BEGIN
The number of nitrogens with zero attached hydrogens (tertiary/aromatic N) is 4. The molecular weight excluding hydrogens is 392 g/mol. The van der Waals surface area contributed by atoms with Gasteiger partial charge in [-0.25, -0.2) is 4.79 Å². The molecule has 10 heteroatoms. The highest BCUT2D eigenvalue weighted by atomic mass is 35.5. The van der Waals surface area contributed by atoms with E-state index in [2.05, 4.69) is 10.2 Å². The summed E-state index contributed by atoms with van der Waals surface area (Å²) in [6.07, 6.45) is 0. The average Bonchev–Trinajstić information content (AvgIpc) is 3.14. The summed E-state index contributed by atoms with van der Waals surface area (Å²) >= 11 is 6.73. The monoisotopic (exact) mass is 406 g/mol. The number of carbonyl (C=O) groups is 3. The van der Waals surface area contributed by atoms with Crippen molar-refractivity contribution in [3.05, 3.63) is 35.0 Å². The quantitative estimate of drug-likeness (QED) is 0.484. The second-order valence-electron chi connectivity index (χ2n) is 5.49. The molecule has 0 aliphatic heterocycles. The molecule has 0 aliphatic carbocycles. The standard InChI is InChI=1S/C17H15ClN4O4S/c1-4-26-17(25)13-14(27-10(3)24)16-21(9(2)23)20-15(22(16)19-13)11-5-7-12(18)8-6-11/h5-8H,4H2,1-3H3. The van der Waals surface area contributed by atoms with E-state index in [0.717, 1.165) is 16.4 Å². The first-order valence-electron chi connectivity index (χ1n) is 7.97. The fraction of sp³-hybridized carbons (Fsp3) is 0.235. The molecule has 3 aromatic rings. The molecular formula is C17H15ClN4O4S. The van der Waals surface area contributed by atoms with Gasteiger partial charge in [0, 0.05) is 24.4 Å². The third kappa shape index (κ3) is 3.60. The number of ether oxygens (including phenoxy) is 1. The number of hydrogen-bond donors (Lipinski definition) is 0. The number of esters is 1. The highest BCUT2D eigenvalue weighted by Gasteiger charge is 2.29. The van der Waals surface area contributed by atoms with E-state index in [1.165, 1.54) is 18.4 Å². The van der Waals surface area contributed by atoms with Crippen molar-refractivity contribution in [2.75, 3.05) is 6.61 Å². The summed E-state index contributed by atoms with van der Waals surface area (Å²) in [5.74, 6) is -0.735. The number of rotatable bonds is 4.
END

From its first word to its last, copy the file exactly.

The number of nitrogens with zero attached hydrogens (tertiary/aromatic N) is 4. The molecular weight excluding hydrogens is 392 g/mol. The van der Waals surface area contributed by atoms with Gasteiger partial charge in [-0.25, -0.2) is 4.79 Å². The molecule has 10 heteroatoms. The highest BCUT2D eigenvalue weighted by atomic mass is 35.5. The van der Waals surface area contributed by atoms with E-state index in [2.05, 4.69) is 10.2 Å². The summed E-state index contributed by atoms with van der Waals surface area (Å²) in [6.07, 6.45) is 0. The average Bonchev–Trinajstić information content (AvgIpc) is 3.14. The summed E-state index contributed by atoms with van der Waals surface area (Å²) >= 11 is 6.73. The monoisotopic (exact) mass is 406 g/mol. The number of carbonyl (C=O) groups is 3. The van der Waals surface area contributed by atoms with Crippen molar-refractivity contribution in [3.05, 3.63) is 35.0 Å². The quantitative estimate of drug-likeness (QED) is 0.484. The second-order valence-electron chi connectivity index (χ2n) is 5.49. The molecule has 0 aliphatic heterocycles. The molecule has 0 aliphatic carbocycles. The standard InChI is InChI=1S/C17H15ClN4O4S/c1-4-26-17(25)13-14(27-10(3)24)16-21(9(2)23)20-15(22(16)19-13)11-5-7-12(18)8-6-11/h5-8H,4H2,1-3H3. The van der Waals surface area contributed by atoms with E-state index in [0.717, 1.165) is 16.4 Å². The first-order valence-electron chi connectivity index (χ1n) is 7.97. The fraction of sp³-hybridized carbons (Fsp3) is 0.235. The molecule has 3 aromatic rings. The molecular formula is C17H15ClN4O4S. The van der Waals surface area contributed by atoms with Gasteiger partial charge in [0, 0.05) is 24.4 Å². The third kappa shape index (κ3) is 3.60. The number of ether oxygens (including phenoxy) is 1. The number of hydrogen-bond donors (Lipinski definition) is 0. The number of esters is 1. The highest BCUT2D eigenvalue weighted by Gasteiger charge is 2.29. The van der Waals surface area contributed by atoms with E-state index in [1.165, 1.54) is 18.4 Å². The van der Waals surface area contributed by atoms with Crippen molar-refractivity contribution in [2.75, 3.05) is 6.61 Å². The summed E-state index contributed by atoms with van der Waals surface area (Å²) in [5.74, 6) is -0.735. The number of rotatable bonds is 4.